May 11, 2006

South Korean birthrate hits 1.08 babies per woman:

South Korea's birth rate has fallen to its lowest level on record in 2005, sparking concern about a shrinking population and aging society.

The birth rate, which represents the average number of children a woman is expected to have during her reproductive lifetime, stood at 1.08 in 2005, down from 1.16 in 2004, the National Statistical Office (NSO) said Monday.

The rate is the lowest in the 30-member Organization for Economic Cooperation and Development, the club of leading democracies, it said.

The NSO said more women were putting off marriage to a later age, with many reluctant to have children.

Despite incentives from the government to boost the birth rate, young South Koreans regard children as an expensive burden on their lifestyles and careers.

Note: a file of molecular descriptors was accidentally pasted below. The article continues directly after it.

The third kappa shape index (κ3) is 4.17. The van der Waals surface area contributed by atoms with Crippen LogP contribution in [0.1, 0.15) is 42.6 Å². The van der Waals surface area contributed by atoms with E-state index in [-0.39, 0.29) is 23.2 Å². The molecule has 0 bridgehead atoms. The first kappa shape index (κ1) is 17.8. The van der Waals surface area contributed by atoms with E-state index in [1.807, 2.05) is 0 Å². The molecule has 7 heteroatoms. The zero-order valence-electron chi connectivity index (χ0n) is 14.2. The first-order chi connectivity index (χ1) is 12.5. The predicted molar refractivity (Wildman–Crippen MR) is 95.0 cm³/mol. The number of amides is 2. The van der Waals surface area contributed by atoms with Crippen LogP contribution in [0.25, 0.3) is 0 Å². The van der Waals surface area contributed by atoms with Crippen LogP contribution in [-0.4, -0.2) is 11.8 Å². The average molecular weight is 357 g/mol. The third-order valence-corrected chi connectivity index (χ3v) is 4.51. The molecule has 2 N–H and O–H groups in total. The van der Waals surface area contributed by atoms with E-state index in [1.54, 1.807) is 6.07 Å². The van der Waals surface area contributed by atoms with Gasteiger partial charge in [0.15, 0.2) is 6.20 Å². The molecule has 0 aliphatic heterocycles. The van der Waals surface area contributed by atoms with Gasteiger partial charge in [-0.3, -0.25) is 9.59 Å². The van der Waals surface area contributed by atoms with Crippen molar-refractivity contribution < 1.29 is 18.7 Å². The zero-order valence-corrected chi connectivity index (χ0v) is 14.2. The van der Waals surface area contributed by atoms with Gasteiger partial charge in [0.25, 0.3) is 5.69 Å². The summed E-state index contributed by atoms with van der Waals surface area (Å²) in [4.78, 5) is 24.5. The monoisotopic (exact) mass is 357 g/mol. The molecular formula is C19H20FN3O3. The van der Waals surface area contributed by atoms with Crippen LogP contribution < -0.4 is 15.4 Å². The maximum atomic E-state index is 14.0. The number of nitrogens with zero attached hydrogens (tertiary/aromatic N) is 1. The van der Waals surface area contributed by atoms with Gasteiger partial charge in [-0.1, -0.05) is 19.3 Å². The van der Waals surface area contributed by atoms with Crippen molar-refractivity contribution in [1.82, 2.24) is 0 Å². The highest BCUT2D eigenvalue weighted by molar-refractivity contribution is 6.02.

The striking thing about this horrific number is that South Korea is not one of those effete, lazy Eurotrash countries that Mark Steyn is always going on and on about. It's the home of the Work Hard, Riot Hard ethos. In 2001, South Koreans worked 500 hours more per year than Americans, and we work long hours compared to Europeans or even Japanese.

Sheer population density must be one cause: among countries with populations over 10 million, South Korea is third (behind Bangladesh and Taiwan) at 491/km. France is at 110 and the U.S. at 30.

My published articles are archived at -- Steve Sailer

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